Okay so here's what happened when I tried to vote today as a person with a service dog. I'm sharing so people understand what I went through and know for when/if they deal with something similar.
I'm not voting for the primary today (much to my woe) but we had a local election and I try to vote in all elections. I have voted in this location with my service dog before with zero problems.
As those who know my disability know, it is VERY hard for me to leave my home. Before I got Nola I could only go to doctor appointments and even then it was very bad odds on being able to manage it. Going out to vote is not easy for me even with her, but I am proud to do it.
I was in fact looking forward to it today. I left my house being glad that, even if it wasn't the primary, a local election meant my vote would really make a difference. I hoped I'd even get a sticker so I could take a picture of Nola wearing it on her vest.
I got to the polling place, cast my ballot, got ready to go. At this point a gentleman volunteer approached me and insisted I come over to him instead of leaving. I went, thinking I was going to get a sticker.
Instead, the man told me that in the upcoming primary it was going to be more populated, and that my service dog would not be welcome. He understood it was a service dog but said even so I should leave her home if I wanted to vote.
He finished by saying I shouldn't bring her with me unless I absolutely had to, the implication being clear that he felt I did not. I was so stunned that all I could do was curtly reply that I DID need her, thanks, and left.
I then tried to take Nola on a short walk to calm myself down. I got to the end of the block when weeping turned into a panic attack. I sat down on a nearby rock and had Nola task to help me get out of it. This took about 10 min. I then gave up on any plans but going home.
I knew I needed to make a complaint. I had to pass by the polling place to get to my car so gathered my courage to ask the people canvassing outside who I could speak to about someone trying to keep me from voting in next month's primary.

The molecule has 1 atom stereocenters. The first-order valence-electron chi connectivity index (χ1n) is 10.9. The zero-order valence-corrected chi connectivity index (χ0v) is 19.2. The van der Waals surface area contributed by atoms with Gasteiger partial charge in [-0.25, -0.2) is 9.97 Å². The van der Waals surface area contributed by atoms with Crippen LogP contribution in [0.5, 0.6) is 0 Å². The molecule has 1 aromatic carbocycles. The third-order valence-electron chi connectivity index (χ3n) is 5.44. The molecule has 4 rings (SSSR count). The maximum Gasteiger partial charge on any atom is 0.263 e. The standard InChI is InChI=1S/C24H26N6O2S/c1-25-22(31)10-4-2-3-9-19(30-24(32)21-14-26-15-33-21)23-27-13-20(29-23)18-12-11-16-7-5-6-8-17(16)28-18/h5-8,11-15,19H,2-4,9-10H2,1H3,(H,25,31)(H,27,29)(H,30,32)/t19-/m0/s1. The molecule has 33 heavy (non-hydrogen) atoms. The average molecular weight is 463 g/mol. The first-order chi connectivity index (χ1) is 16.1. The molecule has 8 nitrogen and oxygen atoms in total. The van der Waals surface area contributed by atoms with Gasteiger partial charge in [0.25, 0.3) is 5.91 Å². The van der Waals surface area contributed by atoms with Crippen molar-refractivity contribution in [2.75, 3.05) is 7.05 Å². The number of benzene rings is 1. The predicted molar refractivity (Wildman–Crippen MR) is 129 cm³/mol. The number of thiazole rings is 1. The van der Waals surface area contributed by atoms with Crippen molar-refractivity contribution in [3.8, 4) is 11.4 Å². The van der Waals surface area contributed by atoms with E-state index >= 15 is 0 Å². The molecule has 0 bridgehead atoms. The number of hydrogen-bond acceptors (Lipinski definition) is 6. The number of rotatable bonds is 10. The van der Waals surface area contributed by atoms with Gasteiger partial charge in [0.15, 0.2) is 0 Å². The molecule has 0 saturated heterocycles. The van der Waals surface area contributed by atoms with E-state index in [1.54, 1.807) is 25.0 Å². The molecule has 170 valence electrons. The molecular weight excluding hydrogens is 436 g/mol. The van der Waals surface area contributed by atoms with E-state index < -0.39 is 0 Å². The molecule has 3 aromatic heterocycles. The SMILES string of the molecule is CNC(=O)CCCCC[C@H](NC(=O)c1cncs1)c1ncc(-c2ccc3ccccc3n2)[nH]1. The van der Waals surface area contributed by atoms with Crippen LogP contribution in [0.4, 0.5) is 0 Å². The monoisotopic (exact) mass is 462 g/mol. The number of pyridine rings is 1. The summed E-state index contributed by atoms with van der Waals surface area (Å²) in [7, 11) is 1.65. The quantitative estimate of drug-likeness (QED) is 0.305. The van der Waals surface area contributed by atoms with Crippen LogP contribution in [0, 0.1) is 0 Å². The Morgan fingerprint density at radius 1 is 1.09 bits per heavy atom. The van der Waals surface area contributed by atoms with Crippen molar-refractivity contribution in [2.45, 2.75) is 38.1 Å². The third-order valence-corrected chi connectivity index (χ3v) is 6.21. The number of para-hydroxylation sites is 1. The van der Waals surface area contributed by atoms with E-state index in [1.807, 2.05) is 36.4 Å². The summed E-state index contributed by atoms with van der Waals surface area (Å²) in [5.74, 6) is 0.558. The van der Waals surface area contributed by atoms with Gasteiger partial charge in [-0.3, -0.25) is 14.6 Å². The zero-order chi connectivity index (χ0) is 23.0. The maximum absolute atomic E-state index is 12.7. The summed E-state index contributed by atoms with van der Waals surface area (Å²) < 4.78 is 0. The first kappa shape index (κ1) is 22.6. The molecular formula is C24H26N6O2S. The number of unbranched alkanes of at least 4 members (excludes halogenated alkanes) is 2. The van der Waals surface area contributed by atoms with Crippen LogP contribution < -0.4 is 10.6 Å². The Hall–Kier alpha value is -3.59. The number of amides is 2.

The two people I spoke to were horrified, but one of them, a police officer, though very polite, attempted to politely pressure me into not making a complaint. He told me there are officers in the polling place and if I had problems next month I could find one of them to help me.
He kept stressing I did not need to make a complaint/an official fuss. I told him I appreciated what he was saying but this does nothing for others who are told by this man they can't use assistive things to vote and who don't know their rights.
I said that for someone who does not have the knowledge or strength to push back, this was voter suppression. At this point one of the candidates asked if I wanted to make an official complaint and told me who to contact to do so.
Note that even for me this was pushing my limits greatly. I started crying again during the conversation and having problems speaking. I was putting myself into a triggering and harmful place to try to advocate for myself and others.
I then abandoned all plans for doing anything else as I had to go home. I made it back to my car and had a small breakdown, then got back to my house. At which point I called the local Registrar of Voters. This was triggering too but I wanted to speak before I forgot details.
The phone call with the Registrar was brisk. I don't know who I spoke to. A woman answered but my local Registrar is a man. She didn't give me her name. I started on a brief explanation ("I voted in District [number] today and was told I can't bring my service dog next month")
She didn't let me finish. She said she appreciated that was unacceptable and they would talk to all of the volunteers at the location today. Which sounds great in theory but at no time did she confirm the location, get my name, or what fully happened.
My phone log tells me the call lasted only a couple of minutes. I was left feeling that she was telling me what she felt she had to more than she was appreciating the problem and looking to solve it.
And here we are. What I thought was going to be a happy and proud afternoon turned into panic attacks and a struggle to advocate for myself. I genuinely don't know what I'm supposed to do from here.
And I would be remiss if I didn't point out that I am a white woman in a middle to upper middle class neighborhood. So what I dealt with is still loaded with privilege and not nearly close to the struggle others have to vote.
I do know it's going to be harder for me to vote next month with the threat of these triggers hanging over me. I'll still do it but again something that I normally do with joy will now be something I dread and fear. So there we are. That's the end of my tale. Thanks for listening.